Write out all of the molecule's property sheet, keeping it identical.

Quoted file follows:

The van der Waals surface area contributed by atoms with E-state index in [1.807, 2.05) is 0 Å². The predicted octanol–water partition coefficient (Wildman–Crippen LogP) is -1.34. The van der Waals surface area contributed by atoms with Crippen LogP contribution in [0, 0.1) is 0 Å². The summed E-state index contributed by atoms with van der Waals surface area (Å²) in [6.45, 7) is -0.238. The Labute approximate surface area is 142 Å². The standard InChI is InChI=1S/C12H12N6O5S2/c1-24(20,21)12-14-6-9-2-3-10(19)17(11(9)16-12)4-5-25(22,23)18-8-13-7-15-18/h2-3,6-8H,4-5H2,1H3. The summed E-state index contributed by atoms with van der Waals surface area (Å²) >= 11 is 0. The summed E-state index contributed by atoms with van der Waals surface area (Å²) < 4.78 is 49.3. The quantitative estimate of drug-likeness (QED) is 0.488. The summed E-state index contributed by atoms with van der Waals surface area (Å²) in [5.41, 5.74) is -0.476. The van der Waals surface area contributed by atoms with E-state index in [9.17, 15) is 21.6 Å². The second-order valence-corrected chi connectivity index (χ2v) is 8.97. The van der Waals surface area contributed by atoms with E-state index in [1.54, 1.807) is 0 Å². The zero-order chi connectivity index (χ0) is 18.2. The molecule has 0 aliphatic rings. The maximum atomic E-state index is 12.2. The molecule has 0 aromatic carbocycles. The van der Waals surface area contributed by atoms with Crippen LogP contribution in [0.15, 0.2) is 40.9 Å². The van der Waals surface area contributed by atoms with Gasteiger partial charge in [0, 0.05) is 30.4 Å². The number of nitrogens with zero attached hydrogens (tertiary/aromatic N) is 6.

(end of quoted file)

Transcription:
The van der Waals surface area contributed by atoms with E-state index in [1.807, 2.05) is 0 Å². The predicted octanol–water partition coefficient (Wildman–Crippen LogP) is -1.34. The van der Waals surface area contributed by atoms with Crippen LogP contribution in [0, 0.1) is 0 Å². The summed E-state index contributed by atoms with van der Waals surface area (Å²) in [6.45, 7) is -0.238. The Labute approximate surface area is 142 Å². The standard InChI is InChI=1S/C12H12N6O5S2/c1-24(20,21)12-14-6-9-2-3-10(19)17(11(9)16-12)4-5-25(22,23)18-8-13-7-15-18/h2-3,6-8H,4-5H2,1H3. The summed E-state index contributed by atoms with van der Waals surface area (Å²) >= 11 is 0. The summed E-state index contributed by atoms with van der Waals surface area (Å²) < 4.78 is 49.3. The quantitative estimate of drug-likeness (QED) is 0.488. The summed E-state index contributed by atoms with van der Waals surface area (Å²) in [5.41, 5.74) is -0.476. The van der Waals surface area contributed by atoms with E-state index in [9.17, 15) is 21.6 Å². The second-order valence-corrected chi connectivity index (χ2v) is 8.97. The van der Waals surface area contributed by atoms with E-state index in [1.54, 1.807) is 0 Å². The zero-order chi connectivity index (χ0) is 18.2. The molecule has 0 aliphatic rings. The maximum atomic E-state index is 12.2. The molecule has 0 aromatic carbocycles. The van der Waals surface area contributed by atoms with Crippen LogP contribution in [0.15, 0.2) is 40.9 Å². The van der Waals surface area contributed by atoms with Gasteiger partial charge in [0, 0.05) is 30.4 Å². The number of nitrogens with zero attached hydrogens (tertiary/aromatic N) is 6.